Taxotere Lawsuit Updates and Information
Taxotere Lawsuit Update
Update: March 2, 2017
After a long time winding its way through the judicial system, one of the hot class action and MDL lawsuit categories of 2016 and early 2017 is proving to be chemotherapy drug Taxotere and that’s going to be true once again in mid-March when plaintiffs and defendants are forced back to the settlement committee tables in New Orleans for a final crack at keeping the resolution out of a jury’s hands.
The Multidistrict Litigation US Judicial Panel made the decision that 33 lawsuits over Taxotere - charging the chemotherapy drug caused permanent hair loss and manufacturer Sanofi-Aventis knew this - was moved to the US District Court in the Eastern District of Louisiana in October 2016. By early 2017, the number of lawsuits had grown to nearly 800.
Despite the settlement conference attempt, reports coming from the Plaintiff’s side suggest they’re ready to head into the courtroom and are ready with both the master complaint and short form complaint, which will need to filed with the court by March 31. A master complaint replaces the individual complaints to keep things easier to handle, while a short form complaint allows new plaintiffs to join the MDL in an expedited manner.
And this isn’t the only area Sanofi-Aventis may end up with an unlawful black eye when it comes to Taxotere. In January a former oncology drug sales specialist for the company saw his lawsuit against the company continue alleging the drug manufacturer forced him to market Taxotere for off-label uses while he was employed with the company.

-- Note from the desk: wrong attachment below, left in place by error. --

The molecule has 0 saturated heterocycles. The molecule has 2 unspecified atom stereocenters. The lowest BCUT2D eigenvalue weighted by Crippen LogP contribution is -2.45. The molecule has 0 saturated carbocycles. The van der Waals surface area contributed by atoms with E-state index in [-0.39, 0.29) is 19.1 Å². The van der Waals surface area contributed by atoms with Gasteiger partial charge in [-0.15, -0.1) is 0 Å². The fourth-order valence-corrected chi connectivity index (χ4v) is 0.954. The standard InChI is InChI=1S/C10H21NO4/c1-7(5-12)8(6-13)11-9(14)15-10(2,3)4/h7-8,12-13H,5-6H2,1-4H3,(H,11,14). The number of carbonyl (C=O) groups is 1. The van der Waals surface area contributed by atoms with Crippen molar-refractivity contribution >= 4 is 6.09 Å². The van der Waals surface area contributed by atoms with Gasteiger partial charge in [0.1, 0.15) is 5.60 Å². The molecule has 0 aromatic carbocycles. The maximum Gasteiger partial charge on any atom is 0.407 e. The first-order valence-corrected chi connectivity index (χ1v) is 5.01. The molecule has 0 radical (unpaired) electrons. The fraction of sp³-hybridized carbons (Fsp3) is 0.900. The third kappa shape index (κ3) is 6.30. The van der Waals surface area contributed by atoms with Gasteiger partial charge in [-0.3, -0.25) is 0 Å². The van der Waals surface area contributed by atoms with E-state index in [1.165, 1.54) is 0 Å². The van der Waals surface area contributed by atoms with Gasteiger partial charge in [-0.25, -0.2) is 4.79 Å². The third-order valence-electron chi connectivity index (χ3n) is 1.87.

In his original filing, Yoash Gohil - who worked with the company for 20 years - accused Aventis (it was not known as Sanofi-Aventis until a later merger) of training and instructing its employees to misrepresent and ignore the safety of Taxotere (known generically as docetaxel) so they could grow the market in areas that were not approved. The former employee also charged the drug manufacturer with paying health care providers illegal kickbacks, like phony grants, speaking fees, tickets and free samples, in order to incentivize off-label uses, according to court records.
It’s unknown if the negative press from the Gohil case might prompt Sanofi-Aventis to push to settle its Taxotere lawsuits faster than it otherwise may have.
While all of this has been going on, Sanofi-Aventis has made one small change to its marketing, probably hoping it can point to being proactive against claims many breast cancer patients who have needed to use the chemotherapy drug and have suffered permanent alopecia. For years, a marketing flyer distributed describing Taxotere told chemotherapy patients: “Once you have completed all your treatment, hair generally grows back.”
After the FDA changed its safety warnings about the drug, warning users of permanent alopecia, the company’s flyer now reads “In some cases (frequence not known) permanent hair loss has been observed.”
Complaints against Sanofi-Aventis say the company new that nearly 10 percent of patients experienced alopecia for 10 years or longer but did not report it to patients until the FDA changed its own guidance.
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